If President Trump proposed delaying the 2020 election until the U.S. could ensure that only eligible citizens were able to vote, 52 percent of Republicans would support the move, according to a survey from a pair of academics reported Thursday in the Washington Post. The number of Republicans supporting the hypothetical delay jumped to 56 percent when respondents were told that both Mr. Trump and Republicans in Congress proposed the move.
The survey, from Yeshiva University psychology professor Ariel Malka and University of Pennsylvania communication professor Yphtach Lelkes, surveyed 1,325 Americans between June 5 and June 20 this year. The results that purport to document Republican views are based on the responses of 650 GOP or GOP-leaning independents.
Quick with a caveat, the pair noted that their survey "is only measuring reactions to a hypothetical situation."
"Were Trump to seriously propose postponing the election, there would be a torrent of opposition, which would most likely include prominent Republicans," they wrote in the Post. "Financial markets would presumably react negatively to the potential for political instability. And this is to say nothing of the various legal and constitutional complications that would immediately become clear. Citizens would almost certainly form their opinions amid such tumult, which does not at all resemble the context in which our survey was conducted."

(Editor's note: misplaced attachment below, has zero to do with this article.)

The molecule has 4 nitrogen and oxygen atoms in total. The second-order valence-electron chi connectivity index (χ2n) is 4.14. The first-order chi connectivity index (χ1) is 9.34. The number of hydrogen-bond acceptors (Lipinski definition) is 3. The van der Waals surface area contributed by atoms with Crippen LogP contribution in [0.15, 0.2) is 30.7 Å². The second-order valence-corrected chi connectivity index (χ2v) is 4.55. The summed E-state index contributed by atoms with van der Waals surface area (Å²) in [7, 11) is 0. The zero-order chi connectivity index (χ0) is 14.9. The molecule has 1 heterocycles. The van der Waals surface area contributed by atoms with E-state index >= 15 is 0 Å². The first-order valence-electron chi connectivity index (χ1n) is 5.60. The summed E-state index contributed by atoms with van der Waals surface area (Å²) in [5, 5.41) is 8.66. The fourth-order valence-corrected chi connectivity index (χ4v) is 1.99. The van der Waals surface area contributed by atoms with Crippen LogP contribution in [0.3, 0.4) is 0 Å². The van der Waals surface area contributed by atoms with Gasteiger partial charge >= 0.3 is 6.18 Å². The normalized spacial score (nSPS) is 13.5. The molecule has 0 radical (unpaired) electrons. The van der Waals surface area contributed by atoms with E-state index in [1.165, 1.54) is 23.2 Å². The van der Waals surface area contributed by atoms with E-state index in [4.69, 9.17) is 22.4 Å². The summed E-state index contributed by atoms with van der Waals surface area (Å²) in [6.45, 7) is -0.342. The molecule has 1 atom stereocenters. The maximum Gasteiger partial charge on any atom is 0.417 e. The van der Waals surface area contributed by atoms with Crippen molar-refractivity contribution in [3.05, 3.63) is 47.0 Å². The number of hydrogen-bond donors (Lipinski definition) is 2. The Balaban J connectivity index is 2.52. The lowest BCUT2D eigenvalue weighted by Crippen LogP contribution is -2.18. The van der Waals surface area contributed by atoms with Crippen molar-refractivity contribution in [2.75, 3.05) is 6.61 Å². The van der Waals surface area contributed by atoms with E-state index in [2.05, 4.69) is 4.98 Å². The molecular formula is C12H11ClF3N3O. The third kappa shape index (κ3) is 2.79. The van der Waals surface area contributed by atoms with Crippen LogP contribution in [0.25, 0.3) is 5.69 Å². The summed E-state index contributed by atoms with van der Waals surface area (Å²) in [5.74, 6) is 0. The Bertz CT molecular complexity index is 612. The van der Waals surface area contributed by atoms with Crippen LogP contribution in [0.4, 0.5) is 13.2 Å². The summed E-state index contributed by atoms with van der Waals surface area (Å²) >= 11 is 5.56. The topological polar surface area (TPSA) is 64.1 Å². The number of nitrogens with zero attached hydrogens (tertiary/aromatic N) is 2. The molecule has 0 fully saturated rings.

"Nevertheless, we do not believe that these findings can be dismissed out of hand," they added. "Postponing the 2020 presidential election is not something that Trump or anyone in his administration has even hinted at, but for many in his constituency floating such an idea may not be a step too far."
The survey also revealed the extent to which Mr. Trump's base has embraced his claim that millions of ineligible voters in the 2016 election deprived him of a popular vote victory.
Forty-seven percent of GOP or GOP-leaning respondents surveyed said they believe Mr. Trump won the popular vote. (In fact, he trailed Hillary Clinton in the national popular vote by roughly three million ballots.)
Sixty-eight percent of the same group said they believe millions of illegal immigrants voted in 2016, and 73 percent said they believe voter fraud happens somewhat or very often. There is no evidence of such widespread fraud.
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